Private unaided schools in Chandigarh are set to appeal to the Supreme Court against the Punjab and Haryana high court’s order (May 28) directing private schools to upload financial statements on their school’s website to ensure transparency and prevent profiteering and charging of capitation fees. However, private school managements are holding on to their argument that uploading their financial statements in the public domain “would render them vulnerable to unbridled dissection of accounts by the public and possible resultant unwarranted attacks, which would create hurdles in the smooth functioning of the institution.”
Referring to the original Punjab Regulation of Fee of Unaided Educational Institution Act, 2016, private school managements petitioned the high court of Punjab and Haryana that the original 2016 Act does not envisage disclosure of income and expenditure statements and balance sheets on the public portal by private unaided schools. It was wrongly amended (under clause (a) of the 4th proviso to s.5 of the 2016 Act) by the Central government while extending the Act to the Union territory of Chandigarh. Clauses were added to the mother Act without Parliament’s sanction.
Private schools have been asking for the notification (dated April 2018) making the provision ‘an obligation’ quashed. However, the high court’s division bench of Justice Jaswant Singh and Justice Sant Prakash dismissed the petitions filed by the Kabir Education Society representing the St. Kabir Public School, Chandigarh and the 79-member Independent Schools Association of Chandigarh on the basis that schools are not private institutions and thus maintaining transparency of accounts was in the best interests of the public.
However, schools believe transparency is not the only issue that needs to be considered and are against the basic premise of all schools being tagged as unscrupulous. Schools have been reiterating that they regularly share financial information with the state’s fee regulatory authority, the affiliating boards, income tax authorities as well as the state’s administration so cannot be faulted for lacking in transparency.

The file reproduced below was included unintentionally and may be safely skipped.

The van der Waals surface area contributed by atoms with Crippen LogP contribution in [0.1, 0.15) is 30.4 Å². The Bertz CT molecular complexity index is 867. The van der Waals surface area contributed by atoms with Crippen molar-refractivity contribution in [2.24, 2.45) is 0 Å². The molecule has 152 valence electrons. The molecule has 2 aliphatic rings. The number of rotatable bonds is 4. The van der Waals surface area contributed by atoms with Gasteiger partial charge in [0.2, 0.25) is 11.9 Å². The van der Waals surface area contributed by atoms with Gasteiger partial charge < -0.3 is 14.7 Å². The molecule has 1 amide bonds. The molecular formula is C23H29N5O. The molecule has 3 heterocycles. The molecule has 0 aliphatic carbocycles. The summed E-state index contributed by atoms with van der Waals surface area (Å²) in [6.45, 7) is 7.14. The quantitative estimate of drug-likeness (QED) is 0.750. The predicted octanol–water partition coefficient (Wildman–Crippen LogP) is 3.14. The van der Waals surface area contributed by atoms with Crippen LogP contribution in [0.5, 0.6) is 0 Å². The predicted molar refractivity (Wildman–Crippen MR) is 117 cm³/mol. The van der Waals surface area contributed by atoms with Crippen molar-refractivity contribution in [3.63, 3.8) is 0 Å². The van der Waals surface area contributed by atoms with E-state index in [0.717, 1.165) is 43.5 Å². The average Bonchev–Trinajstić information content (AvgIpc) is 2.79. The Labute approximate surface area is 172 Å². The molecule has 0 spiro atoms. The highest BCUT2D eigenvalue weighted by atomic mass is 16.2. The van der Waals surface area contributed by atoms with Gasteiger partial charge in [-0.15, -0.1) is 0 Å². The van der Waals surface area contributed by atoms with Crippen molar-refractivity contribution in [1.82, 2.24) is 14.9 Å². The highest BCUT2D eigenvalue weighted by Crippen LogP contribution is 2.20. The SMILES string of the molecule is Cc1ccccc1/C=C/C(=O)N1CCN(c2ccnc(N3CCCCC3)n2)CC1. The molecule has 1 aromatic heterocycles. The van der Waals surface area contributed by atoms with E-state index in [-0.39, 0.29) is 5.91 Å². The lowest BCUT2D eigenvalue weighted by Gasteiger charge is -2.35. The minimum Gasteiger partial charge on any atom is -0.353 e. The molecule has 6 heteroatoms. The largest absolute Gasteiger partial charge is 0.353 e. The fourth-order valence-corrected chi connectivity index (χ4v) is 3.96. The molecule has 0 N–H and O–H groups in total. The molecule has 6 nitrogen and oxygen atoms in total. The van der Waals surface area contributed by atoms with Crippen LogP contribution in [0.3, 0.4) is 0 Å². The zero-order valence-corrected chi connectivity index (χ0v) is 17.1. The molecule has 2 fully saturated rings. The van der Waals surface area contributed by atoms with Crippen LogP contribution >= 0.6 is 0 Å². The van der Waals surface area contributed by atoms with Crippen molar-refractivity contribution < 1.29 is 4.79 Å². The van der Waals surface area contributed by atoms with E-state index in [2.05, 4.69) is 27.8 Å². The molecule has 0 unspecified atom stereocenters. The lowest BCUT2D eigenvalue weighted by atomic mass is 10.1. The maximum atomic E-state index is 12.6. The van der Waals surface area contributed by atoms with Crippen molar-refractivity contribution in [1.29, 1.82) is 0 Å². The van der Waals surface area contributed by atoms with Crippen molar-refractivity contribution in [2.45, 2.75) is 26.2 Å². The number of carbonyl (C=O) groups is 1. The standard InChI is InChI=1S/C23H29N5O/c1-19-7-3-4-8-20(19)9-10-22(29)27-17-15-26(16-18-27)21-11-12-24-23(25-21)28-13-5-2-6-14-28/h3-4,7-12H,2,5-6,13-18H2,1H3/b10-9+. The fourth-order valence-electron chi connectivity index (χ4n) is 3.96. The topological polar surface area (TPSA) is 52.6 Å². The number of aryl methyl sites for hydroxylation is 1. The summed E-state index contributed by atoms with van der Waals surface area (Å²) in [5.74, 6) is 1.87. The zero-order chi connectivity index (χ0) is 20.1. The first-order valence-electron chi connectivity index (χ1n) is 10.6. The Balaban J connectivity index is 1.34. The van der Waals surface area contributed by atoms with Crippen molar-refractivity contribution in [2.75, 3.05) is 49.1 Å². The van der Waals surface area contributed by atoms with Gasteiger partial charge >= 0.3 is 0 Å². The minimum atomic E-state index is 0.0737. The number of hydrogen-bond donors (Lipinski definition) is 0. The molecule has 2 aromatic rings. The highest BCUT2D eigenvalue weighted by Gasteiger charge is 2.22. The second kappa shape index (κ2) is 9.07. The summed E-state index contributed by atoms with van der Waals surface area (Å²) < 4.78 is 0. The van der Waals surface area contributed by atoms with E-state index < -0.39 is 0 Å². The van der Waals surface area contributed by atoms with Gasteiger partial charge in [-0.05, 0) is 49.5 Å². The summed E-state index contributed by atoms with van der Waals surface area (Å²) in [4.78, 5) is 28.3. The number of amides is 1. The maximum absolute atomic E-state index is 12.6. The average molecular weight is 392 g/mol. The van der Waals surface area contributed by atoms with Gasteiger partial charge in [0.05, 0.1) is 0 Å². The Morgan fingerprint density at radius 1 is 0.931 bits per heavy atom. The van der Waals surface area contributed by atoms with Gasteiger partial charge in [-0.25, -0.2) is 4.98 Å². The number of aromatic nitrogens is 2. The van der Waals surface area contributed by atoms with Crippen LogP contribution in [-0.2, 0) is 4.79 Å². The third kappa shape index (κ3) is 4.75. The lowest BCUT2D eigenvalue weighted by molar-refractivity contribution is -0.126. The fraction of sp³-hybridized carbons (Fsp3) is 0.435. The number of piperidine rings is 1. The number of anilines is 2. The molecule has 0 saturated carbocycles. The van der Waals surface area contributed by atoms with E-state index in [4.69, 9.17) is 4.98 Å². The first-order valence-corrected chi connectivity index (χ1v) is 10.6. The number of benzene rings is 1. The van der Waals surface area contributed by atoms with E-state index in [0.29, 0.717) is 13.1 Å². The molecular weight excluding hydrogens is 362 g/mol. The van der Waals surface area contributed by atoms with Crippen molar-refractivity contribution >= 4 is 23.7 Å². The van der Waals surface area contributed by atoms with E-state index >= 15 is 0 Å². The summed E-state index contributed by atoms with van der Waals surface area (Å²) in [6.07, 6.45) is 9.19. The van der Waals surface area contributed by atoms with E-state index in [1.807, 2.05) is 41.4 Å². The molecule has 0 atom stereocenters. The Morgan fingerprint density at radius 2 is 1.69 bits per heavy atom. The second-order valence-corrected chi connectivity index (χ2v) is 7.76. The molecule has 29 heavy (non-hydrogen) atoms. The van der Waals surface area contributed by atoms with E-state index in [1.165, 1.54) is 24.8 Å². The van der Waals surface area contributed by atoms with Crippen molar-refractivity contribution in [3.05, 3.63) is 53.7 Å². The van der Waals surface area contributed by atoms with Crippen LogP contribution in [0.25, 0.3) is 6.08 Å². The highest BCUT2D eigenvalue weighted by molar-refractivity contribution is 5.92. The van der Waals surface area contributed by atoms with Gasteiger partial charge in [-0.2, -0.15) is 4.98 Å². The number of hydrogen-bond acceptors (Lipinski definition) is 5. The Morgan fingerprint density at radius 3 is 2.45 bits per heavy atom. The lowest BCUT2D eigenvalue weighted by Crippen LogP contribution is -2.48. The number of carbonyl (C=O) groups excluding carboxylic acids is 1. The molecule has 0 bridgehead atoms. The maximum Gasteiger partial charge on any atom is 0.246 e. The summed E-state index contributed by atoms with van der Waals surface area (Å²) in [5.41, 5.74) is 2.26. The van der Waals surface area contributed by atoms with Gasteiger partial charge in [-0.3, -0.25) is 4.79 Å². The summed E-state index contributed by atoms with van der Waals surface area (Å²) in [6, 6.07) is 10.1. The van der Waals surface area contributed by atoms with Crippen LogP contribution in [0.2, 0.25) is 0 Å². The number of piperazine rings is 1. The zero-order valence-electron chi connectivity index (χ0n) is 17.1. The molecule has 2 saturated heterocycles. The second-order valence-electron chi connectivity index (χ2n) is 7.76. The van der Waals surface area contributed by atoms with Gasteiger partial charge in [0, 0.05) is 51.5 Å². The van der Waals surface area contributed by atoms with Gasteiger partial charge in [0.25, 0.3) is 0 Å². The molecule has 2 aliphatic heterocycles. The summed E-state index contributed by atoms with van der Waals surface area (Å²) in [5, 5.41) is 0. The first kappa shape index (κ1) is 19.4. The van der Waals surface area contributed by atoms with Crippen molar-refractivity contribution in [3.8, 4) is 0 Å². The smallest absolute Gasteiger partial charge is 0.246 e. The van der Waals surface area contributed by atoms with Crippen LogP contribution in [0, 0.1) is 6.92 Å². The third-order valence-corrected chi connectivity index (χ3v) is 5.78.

“The issue of transparency has been misconstrued and misunderstood with the emphasis laid on ‘profiteering’ and ‘capitation fees’ even though both these issues have been well-addressed by the TMA Pai judgement as well as by the state government. Schools have also accepted that any fee charged beyond the declared fee can be construed as profiteering and the state has a powerful fee regulation Act in place with a mechanism for parents to approach the fee committee with respect to fee or other grievances against the school. However, the high court judgement seems to absolve the fee committee from any action on the grounds of lack of expertise in financial matters (even though a financial expert is a part of the committee) and wants the parents to play the role of vigilantes! We have no choice but to appeal to the Supreme Court since our issue has not been addressed by the high court,” says Gurpreet Singh Bakshi, chief administrator, St. Kabir Public School.
“The provision to share financial statements online will also prove inadequate to create transparency with respect to umbrella institutions having more than one educational institution since these trusts submit a single financial statement on behalf of the group,” adds Bakshi.
While the high court judgement leaves educational institutions open to public scrutiny, the court did reiterate that institutes had the freedom to fix their own fee structures taking into consideration the facilities and the infrastructure they provided. It also said that the revenue surplus can be used for the growth of the educational institution or institutions under the same management or society.
According to Damodar Prasad Goyal, president of the Jaipur-based National Federation of Unaided Schools, “The judgment upheld the fee regulation Act intra vires and applicable to the minority institutions too. If documents are in the public domain, parents will definitely ask questions to the school management. The Court has considered public interest paramount over the interests of the school being “charitable”.
However Dilip Thakore, editor of EducationWorld and a former Barrister of the Bombay high court, believes this judgement of the Punjab and Haryana high court is “over the top and will invite nit-picking by parent communities” and is likely to be struck down by the Supreme Court as it sanctions an egregious invasion of institutional privacy. “The societies and charitable trusts legislation prescribes sufficient disclosure by education institutions. On the contrary enforcement of this judgement will infringe the fundamental right of school promoters and managements of discretionary spending and encourage excessive interference from parents,” says Thakore.
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